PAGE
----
9. Enforcing uniqueness beyond sAMAccountName and userPrincipleName.
    It is rarely enough that you can get away with not considering either or all of the other standard AD attributes too – namely CN, displayName and mailNickname.  Even if you do get lucky and achieve agreement to use the student ID or employee ID as the login name, you’ll generally need to come up with a more friendly email alias.  A unique CN becomes important if you are required to locate your account in different OUs depending on identity state information (e.g. employeeStatus).  Then there’s displayName – FIM hates it when you can’t enforce uniqueness here – and I thoroughly agree with Brad Turner’s 2007 argument here.

I think it is fair to say that in over a decade of working with this toolset, nothing has emerged that stands out as a more consistent way of addressing all of the above concerns than the original MIIS developers’ guide examples from the CHMs that used to come with the product.  I have used an approach similar to this one many times with great success – only to find that customers do not want to have to edit your C# or VB.Net code years later (assuming they can put their hands on it) just to change the number of digits appended to the end of surname+initial from 2 to 3 because they never expected volumes to rise like they had.  As someone with a .Net developer background, like some of you reading this article, I would happily keep things this way if the customer was happy with the approach.  Invariably, they are not.

So – how do we go about designing a FIM solution that covers off points 1-9 above (as well as others I simply can’t think of right now) – and NOT write any .Net code, while still using the FIM sync engine for all AD sync and provisioning?  And no, without any 3rd party tool or CodePlex library either?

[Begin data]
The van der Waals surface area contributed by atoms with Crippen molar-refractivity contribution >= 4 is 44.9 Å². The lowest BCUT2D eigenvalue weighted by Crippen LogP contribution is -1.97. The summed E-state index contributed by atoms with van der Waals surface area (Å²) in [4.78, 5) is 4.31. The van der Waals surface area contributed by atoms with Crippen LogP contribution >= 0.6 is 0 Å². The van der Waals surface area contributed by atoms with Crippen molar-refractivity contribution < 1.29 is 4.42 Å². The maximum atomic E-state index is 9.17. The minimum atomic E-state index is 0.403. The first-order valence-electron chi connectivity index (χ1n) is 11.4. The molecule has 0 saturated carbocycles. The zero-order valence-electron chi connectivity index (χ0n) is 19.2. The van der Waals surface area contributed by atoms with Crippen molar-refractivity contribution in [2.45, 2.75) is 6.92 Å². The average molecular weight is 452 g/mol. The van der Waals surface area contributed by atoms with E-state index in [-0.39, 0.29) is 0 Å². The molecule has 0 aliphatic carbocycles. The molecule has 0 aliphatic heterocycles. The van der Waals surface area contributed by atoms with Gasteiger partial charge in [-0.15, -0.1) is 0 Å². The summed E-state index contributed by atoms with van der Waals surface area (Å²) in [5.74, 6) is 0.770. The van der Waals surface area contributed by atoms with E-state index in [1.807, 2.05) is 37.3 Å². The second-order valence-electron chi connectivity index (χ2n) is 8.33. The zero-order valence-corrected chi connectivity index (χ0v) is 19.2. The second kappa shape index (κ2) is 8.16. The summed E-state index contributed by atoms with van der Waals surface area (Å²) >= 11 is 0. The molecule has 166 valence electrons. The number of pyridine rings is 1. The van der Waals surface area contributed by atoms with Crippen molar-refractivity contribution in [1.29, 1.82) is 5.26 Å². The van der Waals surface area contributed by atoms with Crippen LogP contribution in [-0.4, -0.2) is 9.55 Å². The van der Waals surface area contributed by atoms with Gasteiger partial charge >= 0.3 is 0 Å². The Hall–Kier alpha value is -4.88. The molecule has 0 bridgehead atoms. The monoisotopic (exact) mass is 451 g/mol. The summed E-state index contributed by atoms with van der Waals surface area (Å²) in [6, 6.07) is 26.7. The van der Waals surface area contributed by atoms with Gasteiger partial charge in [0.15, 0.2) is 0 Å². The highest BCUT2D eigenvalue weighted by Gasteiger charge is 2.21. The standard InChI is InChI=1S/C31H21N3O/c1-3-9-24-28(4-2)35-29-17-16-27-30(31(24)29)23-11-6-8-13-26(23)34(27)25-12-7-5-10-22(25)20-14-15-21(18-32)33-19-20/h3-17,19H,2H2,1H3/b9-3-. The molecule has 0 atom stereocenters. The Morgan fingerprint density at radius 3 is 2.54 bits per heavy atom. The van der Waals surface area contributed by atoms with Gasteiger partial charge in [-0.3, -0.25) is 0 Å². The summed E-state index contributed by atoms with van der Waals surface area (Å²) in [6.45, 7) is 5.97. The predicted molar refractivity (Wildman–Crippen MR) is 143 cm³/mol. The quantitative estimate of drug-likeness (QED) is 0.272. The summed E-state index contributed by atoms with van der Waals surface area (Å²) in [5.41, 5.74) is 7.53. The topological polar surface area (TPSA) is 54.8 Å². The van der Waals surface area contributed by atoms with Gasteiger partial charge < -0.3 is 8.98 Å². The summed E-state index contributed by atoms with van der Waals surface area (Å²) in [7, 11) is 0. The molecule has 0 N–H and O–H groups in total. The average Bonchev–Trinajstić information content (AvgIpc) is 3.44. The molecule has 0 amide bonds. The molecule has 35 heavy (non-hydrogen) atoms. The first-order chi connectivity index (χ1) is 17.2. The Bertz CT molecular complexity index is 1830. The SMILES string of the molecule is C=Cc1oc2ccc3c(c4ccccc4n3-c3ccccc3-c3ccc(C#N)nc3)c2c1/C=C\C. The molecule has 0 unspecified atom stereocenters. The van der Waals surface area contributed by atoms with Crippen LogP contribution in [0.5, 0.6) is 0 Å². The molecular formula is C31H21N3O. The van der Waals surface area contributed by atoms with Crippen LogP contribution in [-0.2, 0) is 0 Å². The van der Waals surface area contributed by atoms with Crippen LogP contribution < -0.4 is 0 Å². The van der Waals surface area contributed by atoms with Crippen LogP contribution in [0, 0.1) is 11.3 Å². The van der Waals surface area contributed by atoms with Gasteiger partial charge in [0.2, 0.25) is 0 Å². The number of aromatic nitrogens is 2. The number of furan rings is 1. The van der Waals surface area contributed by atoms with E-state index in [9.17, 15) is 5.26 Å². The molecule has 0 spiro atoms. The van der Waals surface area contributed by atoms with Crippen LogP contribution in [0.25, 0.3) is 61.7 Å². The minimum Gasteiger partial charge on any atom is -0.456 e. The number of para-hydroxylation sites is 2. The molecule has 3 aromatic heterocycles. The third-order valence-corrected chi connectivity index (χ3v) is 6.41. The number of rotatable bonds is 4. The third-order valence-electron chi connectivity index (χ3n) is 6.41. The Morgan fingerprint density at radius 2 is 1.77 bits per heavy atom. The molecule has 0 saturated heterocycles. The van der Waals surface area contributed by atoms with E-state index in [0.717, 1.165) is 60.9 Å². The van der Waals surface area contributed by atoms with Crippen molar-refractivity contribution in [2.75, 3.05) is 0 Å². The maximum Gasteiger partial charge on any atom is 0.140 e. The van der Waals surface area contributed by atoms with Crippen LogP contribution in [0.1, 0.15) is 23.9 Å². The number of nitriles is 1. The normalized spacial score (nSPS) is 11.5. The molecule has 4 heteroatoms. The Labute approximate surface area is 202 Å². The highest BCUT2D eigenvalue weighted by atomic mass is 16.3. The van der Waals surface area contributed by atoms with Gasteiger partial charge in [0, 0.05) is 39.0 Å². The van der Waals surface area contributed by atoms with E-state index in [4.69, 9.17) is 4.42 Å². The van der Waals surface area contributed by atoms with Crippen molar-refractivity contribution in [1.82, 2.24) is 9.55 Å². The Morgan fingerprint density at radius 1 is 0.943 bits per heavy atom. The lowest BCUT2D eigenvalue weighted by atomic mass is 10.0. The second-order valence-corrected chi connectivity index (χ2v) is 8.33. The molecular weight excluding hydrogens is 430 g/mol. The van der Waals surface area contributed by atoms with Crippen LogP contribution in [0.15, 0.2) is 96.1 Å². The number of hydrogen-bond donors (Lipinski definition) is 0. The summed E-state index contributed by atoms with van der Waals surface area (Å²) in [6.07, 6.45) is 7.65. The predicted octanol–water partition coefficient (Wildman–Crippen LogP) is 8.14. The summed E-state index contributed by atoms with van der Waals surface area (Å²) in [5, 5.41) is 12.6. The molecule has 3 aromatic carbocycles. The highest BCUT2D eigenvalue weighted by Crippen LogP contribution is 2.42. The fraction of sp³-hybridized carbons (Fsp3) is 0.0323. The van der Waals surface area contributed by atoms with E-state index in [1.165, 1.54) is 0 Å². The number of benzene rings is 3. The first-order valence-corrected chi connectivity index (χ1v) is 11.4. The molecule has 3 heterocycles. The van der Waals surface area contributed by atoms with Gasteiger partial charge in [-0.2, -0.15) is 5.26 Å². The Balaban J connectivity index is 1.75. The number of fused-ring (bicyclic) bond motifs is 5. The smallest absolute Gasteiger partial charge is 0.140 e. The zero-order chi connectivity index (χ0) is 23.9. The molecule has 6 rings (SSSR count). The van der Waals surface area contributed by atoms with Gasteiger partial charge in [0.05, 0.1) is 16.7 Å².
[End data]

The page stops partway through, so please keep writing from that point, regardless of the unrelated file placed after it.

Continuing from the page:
Well yes you’re partially right if you’re thinking PowerShell, and I alluded to it above in point #6.  But rather than running a PowerShell activity from within a FIM workflow, you can instead use your favourite PowerShell connector to do this instead.  And all with scoped declarative sync rules and not a rules extension in sight – in fact this is probably only the 3rd time I’ve managed to create the entire sync solution without a rules extension.  The other 2 were with my company’s own xml-based ‘codeless’ extensions, so I guess this makes it the first in the purest sense.

The idea is simple enough – use a scoped SR with initial flow to provide the attributes that are the inputs of your uniqueness algorithms – but applied to a PowerShell MA/connector instead of the ADDS MA.  This gives you the freedom to do your uniqueness checks on the whole directory tree if you don’t want to bring in all OUs within the scope of the ADDS MA(s) you will still need to use to apply all your standard attribute flows best handled this way.  You can tie the two together with an inbound flow rule from AD which can unambiguously join on an attribute value that was written to the AD account created by your PowerShell MA.  At this point you can also move your account from the default OU that the ‘stub’ account was placed in originally.

So that’s the point of this post really.  I’m really letting you know that by combining 2 relatively new tools (well let’s face it nothing FIM is ever bleeding edge is it?) in (your favourite) PowerShell MA and FIM2010 R2 scoped declarative rules, you have all that you need to architect a maintainable FIM sync solution that ticks all the boxes.  Not only that but you’ll also find your customer is happy there is no .Net code to maintain, and you will be happy in the knowledge that whoever comes along after you to extend the solution will thank you for making their job a whole lot easier.  Sure – you are making yourself less indispensable, but then again with the future of MIM2015 and AADSync being a complete absence of custom rules extensions, you’re also creating a more future-proof solution on which to base repeatable business.

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About bobbradley1967

Microsoft IAM MVP and Solutions Architect (MCTS, MCP) - FIM/ILM/MIIS Specialist, with 20 years SQL database ( OLAP) and MS.Net applications development/SI background, in particular on the SharePoint platform
This entry was posted in FIM (ForeFront Identity Manager) 2010 and tagged , , , . Bookmark the permalink.